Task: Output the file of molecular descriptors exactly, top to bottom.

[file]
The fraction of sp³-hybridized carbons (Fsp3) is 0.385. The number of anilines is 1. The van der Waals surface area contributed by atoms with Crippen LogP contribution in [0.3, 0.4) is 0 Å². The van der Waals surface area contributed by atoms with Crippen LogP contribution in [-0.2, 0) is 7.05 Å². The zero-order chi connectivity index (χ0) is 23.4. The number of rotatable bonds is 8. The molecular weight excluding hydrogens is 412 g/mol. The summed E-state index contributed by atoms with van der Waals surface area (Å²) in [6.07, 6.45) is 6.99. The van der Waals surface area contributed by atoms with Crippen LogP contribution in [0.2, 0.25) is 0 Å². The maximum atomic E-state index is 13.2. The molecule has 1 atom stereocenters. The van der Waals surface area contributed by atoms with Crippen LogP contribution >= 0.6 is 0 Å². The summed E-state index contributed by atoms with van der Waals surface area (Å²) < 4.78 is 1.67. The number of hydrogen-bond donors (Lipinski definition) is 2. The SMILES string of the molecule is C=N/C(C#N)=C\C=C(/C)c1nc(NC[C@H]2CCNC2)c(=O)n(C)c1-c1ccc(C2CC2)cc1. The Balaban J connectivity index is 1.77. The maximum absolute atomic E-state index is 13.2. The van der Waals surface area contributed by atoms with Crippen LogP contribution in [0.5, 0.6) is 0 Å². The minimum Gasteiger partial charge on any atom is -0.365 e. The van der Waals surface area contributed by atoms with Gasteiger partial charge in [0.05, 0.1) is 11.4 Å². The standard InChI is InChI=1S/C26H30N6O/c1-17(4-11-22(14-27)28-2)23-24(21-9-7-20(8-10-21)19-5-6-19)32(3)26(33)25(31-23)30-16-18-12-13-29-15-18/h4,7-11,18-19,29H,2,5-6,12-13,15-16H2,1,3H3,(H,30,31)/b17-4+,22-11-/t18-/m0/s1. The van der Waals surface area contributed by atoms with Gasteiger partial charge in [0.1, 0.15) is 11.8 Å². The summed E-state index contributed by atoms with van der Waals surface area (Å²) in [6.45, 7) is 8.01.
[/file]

The fraction of sp³-hybridized carbons (Fsp3) is 0.385. The number of anilines is 1. The van der Waals surface area contributed by atoms with Crippen LogP contribution in [0.3, 0.4) is 0 Å². The van der Waals surface area contributed by atoms with Crippen LogP contribution in [-0.2, 0) is 7.05 Å². The zero-order chi connectivity index (χ0) is 23.4. The number of rotatable bonds is 8. The molecular weight excluding hydrogens is 412 g/mol. The summed E-state index contributed by atoms with van der Waals surface area (Å²) in [6.07, 6.45) is 6.99. The van der Waals surface area contributed by atoms with Crippen LogP contribution in [0.2, 0.25) is 0 Å². The maximum atomic E-state index is 13.2. The molecule has 1 atom stereocenters. The van der Waals surface area contributed by atoms with Crippen LogP contribution >= 0.6 is 0 Å². The summed E-state index contributed by atoms with van der Waals surface area (Å²) < 4.78 is 1.67. The number of hydrogen-bond donors (Lipinski definition) is 2. The SMILES string of the molecule is C=N/C(C#N)=C\C=C(/C)c1nc(NC[C@H]2CCNC2)c(=O)n(C)c1-c1ccc(C2CC2)cc1. The Balaban J connectivity index is 1.77. The maximum absolute atomic E-state index is 13.2. The van der Waals surface area contributed by atoms with Crippen LogP contribution in [0.5, 0.6) is 0 Å². The minimum Gasteiger partial charge on any atom is -0.365 e. The van der Waals surface area contributed by atoms with Gasteiger partial charge in [0.05, 0.1) is 11.4 Å². The standard InChI is InChI=1S/C26H30N6O/c1-17(4-11-22(14-27)28-2)23-24(21-9-7-20(8-10-21)19-5-6-19)32(3)26(33)25(31-23)30-16-18-12-13-29-15-18/h4,7-11,18-19,29H,2,5-6,12-13,15-16H2,1,3H3,(H,30,31)/b17-4+,22-11-/t18-/m0/s1. The van der Waals surface area contributed by atoms with Gasteiger partial charge in [0.1, 0.15) is 11.8 Å². The summed E-state index contributed by atoms with van der Waals surface area (Å²) in [6.45, 7) is 8.01.